Quarkus 0.20.0 released
We just released Quarkus 0.20.0.
If you use Quarkus with GraalVM to build native executables, Quarkus 0.20.0 now requires GraalVM 19.1.1 so please upgrade your GraalVM installation.
Here are the main highlights of this release: Jackson extensions, OAuth2 extension, Camel extensions moved outside the Quarkus tree, a new MicroProfile REST Client implementation, Syslog support and a new guide for Azure deployments.
We enabled multi-line support for the Hibernate ORM import scripts (typically
You need to add semi-colons (i.e.
Hibernate Validator is now fully integrated with CDI in Quarkus. You can even tweak the
ValidatorFactory just by declaring beans in your applications. Just have a look at the updated documentation to learn more about it.
In this release we’ve switched from using SmallRye REST Client to RESTEasy as an implementation of MicroProfile REST Client. As the MicroProfile REST Client builds on top of functionality that is already present within the JAX-RS Client and the RESTEasy Client, it made sense for us to combine all the clients into the RESTEasy project.
This change also brings the REST Client implementation in Quarkus up to date with the latest MicroProfile REST Client specification, version 1.3, that is part of the latest MicroProfile 3.0 platform release. Some of the new features in the release include support for SSL configuration of a client, making JSON the default
MediaType if there is not one specified by
@Consumes, and easier configuration with config keys to enable setting common configuration across multiple client interfaces.
The GAV of the REST client has changed: please use
We upgraded Quarkus to MicroProfile Metrics 2.0. The main difference is that
@Counted is now always monotonic. If you need the behavior previously triggered by
monotonic = false, use a
You can now configure the transaction timeout of a specific transactional method using the
@TransactionConfiguration annotation. Please refer to our Transaction guide for more information.
Quarkus now supports shipping the logs to Syslog. Please refer to our updated logging documentation.
Quarkus loves standards. That’s why we started by supporting JSON-B as our JSON serialization library.
We had a lot of users asking for Jackson support and, while you could use Jackson with Quarkus, it wasn’t as easy as for JSON-B.
We just added two new extensions to make Jackson a first class citizen in Quarkus:
quarkus-jacksonfor standalone usage of Jackson
quarkus-resteasy-jacksonto use Jackson for your REST services
The new Security OAuth2 extension allows to implement an authentication mechanism based on OAuth2 opaque tokens. It complements the existing JWT extension by allowing to authenticate a user based on a call to an introspection endpoint instead of decoding the token. An opaque token is a token with no information encoded in it, so it needs an external call to gather the user information, this external call is made against what is called an introspection endpoint.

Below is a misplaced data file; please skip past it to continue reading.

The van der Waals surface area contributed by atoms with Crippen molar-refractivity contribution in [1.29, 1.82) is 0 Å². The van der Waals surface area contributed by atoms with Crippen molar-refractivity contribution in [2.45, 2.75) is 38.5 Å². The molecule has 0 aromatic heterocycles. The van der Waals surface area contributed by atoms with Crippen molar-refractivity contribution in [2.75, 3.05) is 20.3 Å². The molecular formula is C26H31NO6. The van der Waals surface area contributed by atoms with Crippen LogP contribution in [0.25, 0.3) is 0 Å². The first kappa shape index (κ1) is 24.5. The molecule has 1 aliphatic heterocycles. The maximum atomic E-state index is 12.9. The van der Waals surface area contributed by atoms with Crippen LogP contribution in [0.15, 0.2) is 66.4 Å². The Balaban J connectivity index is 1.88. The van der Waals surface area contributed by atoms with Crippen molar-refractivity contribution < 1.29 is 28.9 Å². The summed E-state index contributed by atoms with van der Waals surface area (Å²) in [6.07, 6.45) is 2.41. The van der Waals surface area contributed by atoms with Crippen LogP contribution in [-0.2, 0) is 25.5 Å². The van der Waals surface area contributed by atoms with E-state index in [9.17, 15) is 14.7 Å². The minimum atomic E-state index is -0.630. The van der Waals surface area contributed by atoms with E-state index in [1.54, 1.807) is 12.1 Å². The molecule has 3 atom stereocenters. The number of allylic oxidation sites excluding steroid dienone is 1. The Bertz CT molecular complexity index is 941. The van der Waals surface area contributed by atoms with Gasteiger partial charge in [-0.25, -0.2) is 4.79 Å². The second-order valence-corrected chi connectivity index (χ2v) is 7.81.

Behind the scenes, it relies on Elytron and leverages the same annotations as the other security extensions, so it’s as easy to use as the other authentication mechanisms that Quarkus supports, and a user can easily switch between them.
If you have Keycloak as your authentication server, better use the Keycloak extension.
From Quarkus 0.20.0, the Apache Camel extensions will have a new home at the Apache Software Foundation as an official Apache Camel subproject. The extensions have been moved to https://github.com/apache/camel-quarkus and the Maven group ID is now org.apache.camel.quarkus: you can list the available artifacts here.
The first Camel-Quarkus release is the 0.0.2, based on Camel 3.0.0-M2 and Quarkus 0.19.1. The Apache Camel team is working on a new release with more extensions based on the available Camel components, supporting the latest Camel 3.0.0 Milestone Release (Milestone 4 for completeness) and based on Quarkus 0.20.0 and GraalVM 19.1.
We have a new guide covering the deployment of Quarkus applications to Microsoft Azure Cloud. If you want to deploy Quarkus applications on Azure, please take a look at it.
We also fixed some issues and merged a lot of improvements all over the place.
You can find the full changelog on GitHub.
Quarkus has now 125 contributors. Many many thanks to each and everyone of them.
In particular for this release, thanks to Alessio Soldano, Alex Soto, Alexey Loubyansky, Aleš Justin, Aris Tzoum, Bruno Borges, Cristhian Lopez, Clement Escoffier, David M. Lloyd, Edoardo Vacchi, Emmanuel Bernard, Fabrice Pipart, Frank de Jong, George Gastaldi, Georgios Andrianakis, Guillaume Dufour, Guillaume Smet, Gwenneg Lepage, Jacob Middag, Jan Martiska, Jeremie Bresson, Jirka Kremser, Justin Lee, Ken Finnigan, Loïc Mathieu, Łukasz Włódarczyk, Maciej Swiderski, Manyanda Chitimbo, Marco Mornati, Mario Fusco, Martin Kouba, Matej Novotny, Michael Simons, Michal Szynkiewicz, Moncef Aoudia, Peter Palaga, Rostislav Svoboda, Sanne Grinovero, Sébastien Blanc, Sergey Beryozkin, Stephane Epardaud, Stuart Douglas and Timothy Power.
We value your feedback a lot so please report bugs, ask for improvements… Let’s build something great together!
If you are a Quarkus user or just curious, don’t be shy and join our welcoming community: